Although few of the clinical staff included in this study had been trained extensively in using the Seeking Safety program, there were significant positive differences in social support and reduction in psychiatric symptoms for the homeless women veteran participants. This information, coupled with the fact that supervision during phase II included development of clinical skills in therapeutic sessions, indicates that the skill with which the therapy was delivered could be directly related to the social and psychiatric outcomes. As this general trend applies to the administration of cognitive-behavioral therapies, policy makers may need to focus on policies insuring that clinicians, especially those working with homeless veteran populations, continuously engage in trainings and professional development of their clinical and therapeutic skills. As programs for homeless veterans typically focus more on housing and mental health concerns, this may indicate another area for policy-related improvements. Policies supporting funding and infrastructure for homelessness programs could add a therapeutic provision, or link with nearby clinicians for therapy referrals, that would be extremely beneficial to homeless veteran women.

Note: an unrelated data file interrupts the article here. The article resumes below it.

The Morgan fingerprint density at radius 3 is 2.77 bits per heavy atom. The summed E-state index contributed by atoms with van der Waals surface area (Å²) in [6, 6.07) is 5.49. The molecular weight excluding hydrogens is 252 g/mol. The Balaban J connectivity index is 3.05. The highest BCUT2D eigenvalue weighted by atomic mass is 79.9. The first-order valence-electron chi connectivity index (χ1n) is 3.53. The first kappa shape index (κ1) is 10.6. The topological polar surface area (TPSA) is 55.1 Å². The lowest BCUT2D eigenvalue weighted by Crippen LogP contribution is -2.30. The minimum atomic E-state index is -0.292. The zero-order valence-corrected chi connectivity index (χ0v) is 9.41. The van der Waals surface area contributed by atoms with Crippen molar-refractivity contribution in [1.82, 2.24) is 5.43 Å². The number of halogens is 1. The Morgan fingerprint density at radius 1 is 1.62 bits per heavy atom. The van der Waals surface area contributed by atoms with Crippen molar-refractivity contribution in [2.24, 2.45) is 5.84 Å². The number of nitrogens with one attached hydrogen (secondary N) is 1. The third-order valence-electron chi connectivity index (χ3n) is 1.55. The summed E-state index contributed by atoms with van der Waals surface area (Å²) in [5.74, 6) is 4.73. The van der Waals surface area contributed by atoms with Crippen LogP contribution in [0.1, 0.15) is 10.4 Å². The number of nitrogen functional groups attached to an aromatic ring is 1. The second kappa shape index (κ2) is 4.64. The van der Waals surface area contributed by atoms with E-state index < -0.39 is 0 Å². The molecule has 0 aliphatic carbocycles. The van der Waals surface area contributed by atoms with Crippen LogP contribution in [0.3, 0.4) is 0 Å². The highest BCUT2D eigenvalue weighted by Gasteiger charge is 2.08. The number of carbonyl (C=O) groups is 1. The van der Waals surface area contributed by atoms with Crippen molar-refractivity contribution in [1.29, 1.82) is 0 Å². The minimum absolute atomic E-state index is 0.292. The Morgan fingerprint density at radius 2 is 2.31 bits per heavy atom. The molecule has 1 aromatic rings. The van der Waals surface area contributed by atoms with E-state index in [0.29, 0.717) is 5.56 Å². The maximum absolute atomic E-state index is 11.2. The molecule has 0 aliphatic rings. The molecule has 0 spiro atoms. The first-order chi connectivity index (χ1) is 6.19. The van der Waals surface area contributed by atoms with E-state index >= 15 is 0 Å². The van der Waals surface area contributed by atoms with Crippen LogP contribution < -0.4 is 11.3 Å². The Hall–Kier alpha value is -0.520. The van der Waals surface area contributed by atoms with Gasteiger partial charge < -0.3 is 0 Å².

For Future Research
Future researchers may need to focus on the ways in which care is provided to homeless veteran women in health systems outside of the VA network. In this study, the participants were connected to care through the VA, which has similar rules and procedures throughout all of its facilities. The VA system is so well integrated that the results are only generalizable throughout the VA and not necessarily applicable to other healthcare systems. Future studies can also assess substance use through both self-reporting and more objective measures to verify self-reported data, such as biochemical testing. In addition, it is vital that both the clinicians performing biochemical tests and the research interviewers be uninvolved with the participants outside of the study so as not to bias results. In this study, participants may have wanted to create a good impression; they were also likely to face negative consequences, such as eviction from their current housing, upon reporting substance use. These circumstances likely resulted in the underreporting of substance use overall, as well as a reduction in the researchers’ ability to detect any effects of the Seeking Safety program on substance use. Finally, researchers should further study the long-term effects of this program, as there was a large attrition rate during this study. Researchers should seek out ways to improve and maintain contact with participants to observe the effectiveness of the Seeking Safety program beyond the six-month treatment period.